## Invertible elements

**Definition:** Let $(S, \cdot)$ be a groupoid and let* e *be its neutral element. If for $x \in S$ exists $y \in S$ such that

**$$xy = yx = e,$$**

we say that element *x* is **invertible**. In that case, element *y* is called an **inverse** of element *x*.

**Note 1:** If only $yx = e$ is valid, we say that *y* is an **left inverse**. Similarly, if only $xy = e$ is valid, we say that *y* is a **right inverse**.

Furthermore, if some element *x* has both left and right inverse, they are equal.

**Note 2:** If an element x is invertible, its **inverse is unique**. If a binary operation is of ”multiplicative type”, we denote an inverse with $x^{-1}$. Furthermore, if a binary operation is of ”additive type”, we denote an inverse with $-x$ and call it the opposite element.

## Examples of inverses

**Example 1:** Which elements of a groupoid $(\mathbf{N}, \cdot)$ are invertible? Explain your answer.

**Solution:** In a groupoid $(\mathbf{N}, \cdot)$ only number $1$ has an inverse. More precisely, other elements don’t have an inverses because their potential inverses aren’t elements of a set $\mathbf{N}$. For instance, $5^{-1} = \frac{1}{5} \notin \mathbf{N}$.

**Example 2:** In $(\mathbf{Z}, +), (\mathbf{Q}, +), (\mathbf{R}, +)$ all elements are invertible. In other words, every element x has an opposite element $-x$ from the same set.

**Example 3: **Is number $0$ invertible in $(\mathbf{Q}, \cdot)$ and $(\mathbf{R}, \cdot)$?

**Solution: **No. Moreover, every element except for $0$ is invertible in $(\mathbf{Q}, \cdot)$ and $(\mathbf{R}, \cdot)$.

**Example 4:** What are the invertible elements in $(\{f: S \rightarrow S\}, \circ)$?

**Solution:** The invertible elements of a given set are only bijective functions.

## Abelian group

**Definition:** A monoid in which every element is invertible is called a **group**. Moreover, if a binary operation is commutative, we call it a **commutative** or **Abelian group**.

More precisely, ordered pair $(G, \cdot)$ is a group if the following properties are valid:

$$(1) \ x \cdot y \in G, \ \forall x, y \in G \ \ (closure)$$

$$(2) \ x(yz) = (xy)z \ \forall x, y, z \in G \ \ (associativity)$$

$$(3) \ There \ exists \ e \in G \ such \ that \ ex = xe = x \ \forall x \in G \ \ (neutral \ element)$$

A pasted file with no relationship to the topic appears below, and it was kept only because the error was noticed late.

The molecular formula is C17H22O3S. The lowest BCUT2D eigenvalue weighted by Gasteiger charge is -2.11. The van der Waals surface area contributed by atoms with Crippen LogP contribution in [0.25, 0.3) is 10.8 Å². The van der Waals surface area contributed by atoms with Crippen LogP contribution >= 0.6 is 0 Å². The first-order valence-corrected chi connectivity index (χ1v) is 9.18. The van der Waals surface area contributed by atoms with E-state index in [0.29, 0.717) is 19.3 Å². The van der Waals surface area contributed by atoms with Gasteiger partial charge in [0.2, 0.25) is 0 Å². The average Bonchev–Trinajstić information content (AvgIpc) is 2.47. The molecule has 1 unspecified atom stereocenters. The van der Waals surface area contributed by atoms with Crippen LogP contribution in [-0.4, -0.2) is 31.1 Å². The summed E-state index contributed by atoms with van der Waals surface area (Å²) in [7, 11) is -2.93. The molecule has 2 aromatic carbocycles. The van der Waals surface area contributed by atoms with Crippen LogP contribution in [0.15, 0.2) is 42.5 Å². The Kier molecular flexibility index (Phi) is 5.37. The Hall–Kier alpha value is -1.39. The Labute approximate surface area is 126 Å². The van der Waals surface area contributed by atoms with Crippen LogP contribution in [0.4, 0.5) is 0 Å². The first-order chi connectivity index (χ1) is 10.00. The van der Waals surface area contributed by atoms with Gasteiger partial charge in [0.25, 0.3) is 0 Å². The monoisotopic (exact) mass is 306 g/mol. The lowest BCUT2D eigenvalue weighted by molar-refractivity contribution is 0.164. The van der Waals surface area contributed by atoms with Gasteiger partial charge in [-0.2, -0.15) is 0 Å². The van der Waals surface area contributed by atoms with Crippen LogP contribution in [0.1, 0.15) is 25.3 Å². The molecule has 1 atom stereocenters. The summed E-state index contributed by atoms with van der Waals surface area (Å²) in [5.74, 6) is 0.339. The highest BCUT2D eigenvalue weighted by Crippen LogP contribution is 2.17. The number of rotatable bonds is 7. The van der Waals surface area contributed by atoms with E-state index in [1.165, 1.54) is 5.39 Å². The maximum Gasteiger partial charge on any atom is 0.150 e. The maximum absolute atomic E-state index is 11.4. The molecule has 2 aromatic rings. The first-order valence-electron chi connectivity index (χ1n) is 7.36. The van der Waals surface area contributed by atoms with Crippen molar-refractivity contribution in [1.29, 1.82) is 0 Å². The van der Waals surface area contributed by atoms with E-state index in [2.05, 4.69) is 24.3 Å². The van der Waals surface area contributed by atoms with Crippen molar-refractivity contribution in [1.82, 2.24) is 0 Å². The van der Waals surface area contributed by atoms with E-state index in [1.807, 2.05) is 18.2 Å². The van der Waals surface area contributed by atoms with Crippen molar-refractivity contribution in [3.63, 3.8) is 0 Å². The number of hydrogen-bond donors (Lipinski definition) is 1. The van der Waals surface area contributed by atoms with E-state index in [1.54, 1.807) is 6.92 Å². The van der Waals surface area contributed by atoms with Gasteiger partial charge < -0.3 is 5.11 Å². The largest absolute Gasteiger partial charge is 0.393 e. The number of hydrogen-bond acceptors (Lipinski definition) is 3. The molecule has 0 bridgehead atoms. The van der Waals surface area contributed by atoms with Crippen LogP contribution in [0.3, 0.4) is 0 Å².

$$(4) \ For \ every \ x \in G \ there \ exists \ y \in G \ such \ that \ xy = yx = e \ \ (inverse \ element).$$

Furthermore, if a property

$$(5) \ xy = yx \forall \ x,y \in G \ \ (commutativity)$$

is also valid, we say that $(G, \cdot)$ is a commutative or Abelian group.

**Example 5:** $(\mathbf{Z}, +), (\mathbf{Q}, +), (\mathbf{R}, +), (\mathbf{C}, +)$ are Abelian groups.

**Example 6: **Is $(\mathbf{Q^{*}}, \cdot)$ an Abelian group? $(\mathbf{Q^{*}} = \mathbf{Q} \setminus \{0\})$

**Solution: **We need to check the mentioned $5$ properties:

Closure: $x \cdot y \in \mathbf{Q^{*}}, \ \forall x, y \in \mathbf{Q^{*}}$

Associativity: $x(yz) = (xy)z \ \forall x, y, z \in \mathbf{Q^{*}}$

Neutral element: $1 \cdot x = x \cdot 1 = x \ \forall x \in \mathbf{Q^{*}}$ and $1 \in \mathbf{Q^{*}}$

Inverse element: $ xx^{-1} = x^{-1}x = 1 \forall x \in \mathbf{Q^{*}}$

Commutativity: $xy = yx \forall \ x,y \in \mathbf{Q^{*}}$

Therefore, all the properties are valid so we can conclude that $(\mathbf{Q^{*}}, \cdot)$ is an Abelian group.

**Note 3: **Try to prove that $(\mathbf{R^{*}}, \cdot)$ and $(\mathbf{C^{*}}, \cdot)$ are also Abelian groups.

In the next chapter we will focus on a very important example of a group – a permutation group.

## Permutation group

Let $S_{n}$ be a set of all bijections $f: \{1, 2, \cdots, n\} \rightarrow \{1, 2, \cdots, n\}$. Let us show that $S_{n}$ is a group with operation of composition of functions:

(1) Composition of bijections is a bijection. In other words, $\circ$ is a binary operation on $S_{n}$.

(2) Composition of functions is associative.

(3) A neutral element for composition of functions is identity function. Furthermore, identity function is bijection.

(4) Every bijective function $f$ has an inverse $f^{-1}$ and that inverse is bijection also.

Composition of functions is generally not commutative. In other words, $(S_{n}, \circ)$ is a group but not an Abelian group. We call it a **permutation group**.

Bijection $f: \{1, 2, \cdots, n\} \rightarrow \{1, 2, \cdots, n\}$ is called a **permutation** and it is denoted by

$$\begin{pmatrix} 1 & 2 & 3 & \cdots & n \\ f(1) & f(2) & f(3) & \cdots & f(n) \end{pmatrix}.$$